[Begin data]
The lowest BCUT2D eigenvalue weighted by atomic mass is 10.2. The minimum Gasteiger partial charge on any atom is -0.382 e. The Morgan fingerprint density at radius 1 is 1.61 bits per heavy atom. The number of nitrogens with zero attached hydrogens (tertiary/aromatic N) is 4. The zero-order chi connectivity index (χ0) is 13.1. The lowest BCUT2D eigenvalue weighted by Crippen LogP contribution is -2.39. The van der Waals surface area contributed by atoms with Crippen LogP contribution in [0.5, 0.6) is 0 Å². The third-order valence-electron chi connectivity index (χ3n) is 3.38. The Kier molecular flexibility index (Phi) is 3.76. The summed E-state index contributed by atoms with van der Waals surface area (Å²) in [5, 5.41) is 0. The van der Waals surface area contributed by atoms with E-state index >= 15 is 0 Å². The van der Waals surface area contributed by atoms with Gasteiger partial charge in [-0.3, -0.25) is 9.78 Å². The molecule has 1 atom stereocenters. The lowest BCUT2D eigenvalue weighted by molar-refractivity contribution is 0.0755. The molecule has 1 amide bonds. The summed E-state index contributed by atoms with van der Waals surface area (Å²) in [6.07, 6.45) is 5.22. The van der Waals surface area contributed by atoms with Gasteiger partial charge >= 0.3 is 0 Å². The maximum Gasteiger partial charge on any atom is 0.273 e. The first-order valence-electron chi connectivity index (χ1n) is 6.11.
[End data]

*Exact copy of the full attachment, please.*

The lowest BCUT2D eigenvalue weighted by atomic mass is 10.2. The minimum Gasteiger partial charge on any atom is -0.382 e. The Morgan fingerprint density at radius 1 is 1.61 bits per heavy atom. The number of nitrogens with zero attached hydrogens (tertiary/aromatic N) is 4. The zero-order chi connectivity index (χ0) is 13.1. The lowest BCUT2D eigenvalue weighted by Crippen LogP contribution is -2.39. The van der Waals surface area contributed by atoms with Crippen LogP contribution in [0.5, 0.6) is 0 Å². The third-order valence-electron chi connectivity index (χ3n) is 3.38. The Kier molecular flexibility index (Phi) is 3.76. The summed E-state index contributed by atoms with van der Waals surface area (Å²) in [5, 5.41) is 0. The van der Waals surface area contributed by atoms with E-state index >= 15 is 0 Å². The van der Waals surface area contributed by atoms with Gasteiger partial charge in [-0.3, -0.25) is 9.78 Å². The molecule has 1 atom stereocenters. The lowest BCUT2D eigenvalue weighted by molar-refractivity contribution is 0.0755. The molecule has 1 amide bonds. The summed E-state index contributed by atoms with van der Waals surface area (Å²) in [6.07, 6.45) is 5.22. The van der Waals surface area contributed by atoms with Gasteiger partial charge >= 0.3 is 0 Å². The maximum Gasteiger partial charge on any atom is 0.273 e. The first-order valence-electron chi connectivity index (χ1n) is 6.11.